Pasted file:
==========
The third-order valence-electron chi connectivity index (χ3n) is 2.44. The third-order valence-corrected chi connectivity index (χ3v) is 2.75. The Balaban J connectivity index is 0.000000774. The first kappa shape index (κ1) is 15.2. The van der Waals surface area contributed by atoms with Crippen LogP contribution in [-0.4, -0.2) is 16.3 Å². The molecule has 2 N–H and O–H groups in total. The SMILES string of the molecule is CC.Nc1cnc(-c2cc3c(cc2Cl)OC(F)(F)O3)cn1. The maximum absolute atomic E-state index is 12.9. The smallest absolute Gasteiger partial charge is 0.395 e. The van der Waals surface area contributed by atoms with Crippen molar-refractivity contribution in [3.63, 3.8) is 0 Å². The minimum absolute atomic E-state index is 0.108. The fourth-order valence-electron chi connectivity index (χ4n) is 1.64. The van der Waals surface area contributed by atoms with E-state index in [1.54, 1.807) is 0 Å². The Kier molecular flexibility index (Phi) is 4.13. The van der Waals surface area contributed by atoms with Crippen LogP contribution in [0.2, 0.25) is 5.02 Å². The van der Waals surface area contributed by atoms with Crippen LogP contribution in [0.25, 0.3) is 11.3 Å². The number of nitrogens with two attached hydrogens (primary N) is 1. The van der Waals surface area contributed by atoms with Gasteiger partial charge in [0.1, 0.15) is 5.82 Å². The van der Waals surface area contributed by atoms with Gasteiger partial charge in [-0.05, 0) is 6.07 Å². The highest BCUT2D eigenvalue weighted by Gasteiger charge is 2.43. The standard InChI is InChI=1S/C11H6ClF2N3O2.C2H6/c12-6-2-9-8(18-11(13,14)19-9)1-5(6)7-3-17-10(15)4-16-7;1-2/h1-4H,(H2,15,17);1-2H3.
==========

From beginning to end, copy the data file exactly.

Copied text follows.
The third-order valence-electron chi connectivity index (χ3n) is 2.44. The third-order valence-corrected chi connectivity index (χ3v) is 2.75. The Balaban J connectivity index is 0.000000774. The first kappa shape index (κ1) is 15.2. The van der Waals surface area contributed by atoms with Crippen LogP contribution in [-0.4, -0.2) is 16.3 Å². The molecule has 2 N–H and O–H groups in total. The SMILES string of the molecule is CC.Nc1cnc(-c2cc3c(cc2Cl)OC(F)(F)O3)cn1. The maximum absolute atomic E-state index is 12.9. The smallest absolute Gasteiger partial charge is 0.395 e. The van der Waals surface area contributed by atoms with Crippen molar-refractivity contribution in [3.63, 3.8) is 0 Å². The minimum absolute atomic E-state index is 0.108. The fourth-order valence-electron chi connectivity index (χ4n) is 1.64. The van der Waals surface area contributed by atoms with E-state index in [1.54, 1.807) is 0 Å². The Kier molecular flexibility index (Phi) is 4.13. The van der Waals surface area contributed by atoms with Crippen LogP contribution in [0.2, 0.25) is 5.02 Å². The van der Waals surface area contributed by atoms with Crippen LogP contribution in [0.25, 0.3) is 11.3 Å². The number of nitrogens with two attached hydrogens (primary N) is 1. The van der Waals surface area contributed by atoms with Gasteiger partial charge in [0.1, 0.15) is 5.82 Å². The van der Waals surface area contributed by atoms with Gasteiger partial charge in [-0.05, 0) is 6.07 Å². The highest BCUT2D eigenvalue weighted by Gasteiger charge is 2.43. The standard InChI is InChI=1S/C11H6ClF2N3O2.C2H6/c12-6-2-9-8(18-11(13,14)19-9)1-5(6)7-3-17-10(15)4-16-7;1-2/h1-4H,(H2,15,17);1-2H3.